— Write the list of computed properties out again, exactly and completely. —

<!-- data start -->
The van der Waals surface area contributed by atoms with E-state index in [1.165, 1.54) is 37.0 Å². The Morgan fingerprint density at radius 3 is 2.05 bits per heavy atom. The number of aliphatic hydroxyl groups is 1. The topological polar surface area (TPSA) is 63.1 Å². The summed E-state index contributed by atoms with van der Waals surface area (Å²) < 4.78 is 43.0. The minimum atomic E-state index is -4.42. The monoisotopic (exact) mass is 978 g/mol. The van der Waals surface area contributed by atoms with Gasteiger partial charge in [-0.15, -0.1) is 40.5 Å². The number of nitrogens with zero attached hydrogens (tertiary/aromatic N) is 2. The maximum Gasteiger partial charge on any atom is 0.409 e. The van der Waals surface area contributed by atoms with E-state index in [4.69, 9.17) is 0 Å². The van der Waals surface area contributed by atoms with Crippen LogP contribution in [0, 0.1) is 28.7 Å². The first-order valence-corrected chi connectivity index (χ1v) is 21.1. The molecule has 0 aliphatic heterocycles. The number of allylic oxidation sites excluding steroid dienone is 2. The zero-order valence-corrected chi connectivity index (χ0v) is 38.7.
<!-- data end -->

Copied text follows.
The van der Waals surface area contributed by atoms with E-state index in [1.165, 1.54) is 37.0 Å². The Morgan fingerprint density at radius 3 is 2.05 bits per heavy atom. The number of aliphatic hydroxyl groups is 1. The topological polar surface area (TPSA) is 63.1 Å². The summed E-state index contributed by atoms with van der Waals surface area (Å²) < 4.78 is 43.0. The minimum atomic E-state index is -4.42. The monoisotopic (exact) mass is 978 g/mol. The van der Waals surface area contributed by atoms with Gasteiger partial charge in [-0.15, -0.1) is 40.5 Å². The number of nitrogens with zero attached hydrogens (tertiary/aromatic N) is 2. The maximum Gasteiger partial charge on any atom is 0.409 e. The van der Waals surface area contributed by atoms with E-state index in [4.69, 9.17) is 0 Å². The van der Waals surface area contributed by atoms with Crippen LogP contribution in [0, 0.1) is 28.7 Å². The first-order valence-corrected chi connectivity index (χ1v) is 21.1. The molecule has 0 aliphatic heterocycles. The number of allylic oxidation sites excluding steroid dienone is 2. The zero-order valence-corrected chi connectivity index (χ0v) is 38.7.